The breakfasts at the NEDA conference have been amazingly awesome.  Yesterday was Monica Seles, and today I ate with a group of NEDA Walk coordinators from around the country; from Seattle to Philadelphia and many points in between.

I picked up lots of pointers for next year, and met some wonderfully dedicated women. It was therapeutic to compare notes about some of the challenges associated with putting on the walks.

The very best part of the NEDA conference is the stories of the people here, including:

A young woman whose partner had a terrifying relapse — she struggled to understand and to successfully advocate for her through multiple hospitalizations; A dad whose young son is being treated for severe anorexia and is routinely met with disbelief that a boy can be afflicted; a middle-aged man who spoke of his decades-long struggle that went un-diagnosed for most of his life; The young woman who cannot find treatment in her state; the dad who intellectually understands, but cannot emotionally get his head around why his daughter won’t eat; the young woman who clawed her way to recovery against difficult odds.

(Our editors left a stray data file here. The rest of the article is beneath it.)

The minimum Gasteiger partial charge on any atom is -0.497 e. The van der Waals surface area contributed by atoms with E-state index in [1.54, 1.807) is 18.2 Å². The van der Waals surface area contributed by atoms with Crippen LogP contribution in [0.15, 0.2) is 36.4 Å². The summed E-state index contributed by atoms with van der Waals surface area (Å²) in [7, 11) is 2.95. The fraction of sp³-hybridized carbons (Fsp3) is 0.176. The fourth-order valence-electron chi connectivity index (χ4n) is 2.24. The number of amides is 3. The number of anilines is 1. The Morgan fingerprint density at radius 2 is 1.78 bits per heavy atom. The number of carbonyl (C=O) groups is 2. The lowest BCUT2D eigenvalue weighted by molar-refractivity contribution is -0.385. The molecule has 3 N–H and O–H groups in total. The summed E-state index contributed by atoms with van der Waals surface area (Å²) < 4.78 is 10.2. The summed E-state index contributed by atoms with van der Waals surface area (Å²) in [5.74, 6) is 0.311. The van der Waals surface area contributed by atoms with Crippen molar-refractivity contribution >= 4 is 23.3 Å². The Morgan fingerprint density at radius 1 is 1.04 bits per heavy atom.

Then there is the woman whose story paralleled my own in treating her anorexic teen daughter.  She shared some post-recovery insights from her daughter that rang true with me:

  • “Thank you for loving me enough to let me hate you”  (during refeeding). 
  • “Recovery is hard. Choosing recovery is even harder; parents may need to choose recovery for you, until you can choose it for yourself”. 

So – right now I’m inspired and worn out and wondering what on earth I’m going to do for breakfast tomorrow!